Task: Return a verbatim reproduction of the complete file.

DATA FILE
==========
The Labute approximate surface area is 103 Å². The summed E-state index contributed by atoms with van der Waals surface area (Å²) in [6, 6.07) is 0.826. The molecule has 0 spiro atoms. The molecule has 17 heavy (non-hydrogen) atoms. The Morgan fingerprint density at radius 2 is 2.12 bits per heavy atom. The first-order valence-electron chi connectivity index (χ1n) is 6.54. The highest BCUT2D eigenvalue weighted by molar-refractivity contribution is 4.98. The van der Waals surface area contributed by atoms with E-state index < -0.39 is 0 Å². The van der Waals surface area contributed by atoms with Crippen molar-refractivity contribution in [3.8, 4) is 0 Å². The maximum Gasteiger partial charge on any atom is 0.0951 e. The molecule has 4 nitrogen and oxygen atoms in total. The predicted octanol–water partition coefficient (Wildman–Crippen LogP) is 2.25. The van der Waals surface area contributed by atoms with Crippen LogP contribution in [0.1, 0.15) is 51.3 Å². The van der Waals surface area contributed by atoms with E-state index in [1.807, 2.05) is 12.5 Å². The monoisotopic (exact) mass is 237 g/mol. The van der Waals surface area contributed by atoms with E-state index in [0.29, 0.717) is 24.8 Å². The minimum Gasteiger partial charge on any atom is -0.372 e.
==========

The Labute approximate surface area is 103 Å². The summed E-state index contributed by atoms with van der Waals surface area (Å²) in [6, 6.07) is 0.826. The molecule has 0 spiro atoms. The molecule has 17 heavy (non-hydrogen) atoms. The Morgan fingerprint density at radius 2 is 2.12 bits per heavy atom. The first-order valence-electron chi connectivity index (χ1n) is 6.54. The highest BCUT2D eigenvalue weighted by molar-refractivity contribution is 4.98. The van der Waals surface area contributed by atoms with E-state index < -0.39 is 0 Å². The van der Waals surface area contributed by atoms with Crippen molar-refractivity contribution in [3.8, 4) is 0 Å². The maximum Gasteiger partial charge on any atom is 0.0951 e. The molecule has 4 nitrogen and oxygen atoms in total. The predicted octanol–water partition coefficient (Wildman–Crippen LogP) is 2.25. The van der Waals surface area contributed by atoms with Crippen LogP contribution in [0.1, 0.15) is 51.3 Å². The van der Waals surface area contributed by atoms with E-state index in [1.807, 2.05) is 12.5 Å². The monoisotopic (exact) mass is 237 g/mol. The van der Waals surface area contributed by atoms with E-state index in [0.29, 0.717) is 24.8 Å². The minimum Gasteiger partial charge on any atom is -0.372 e.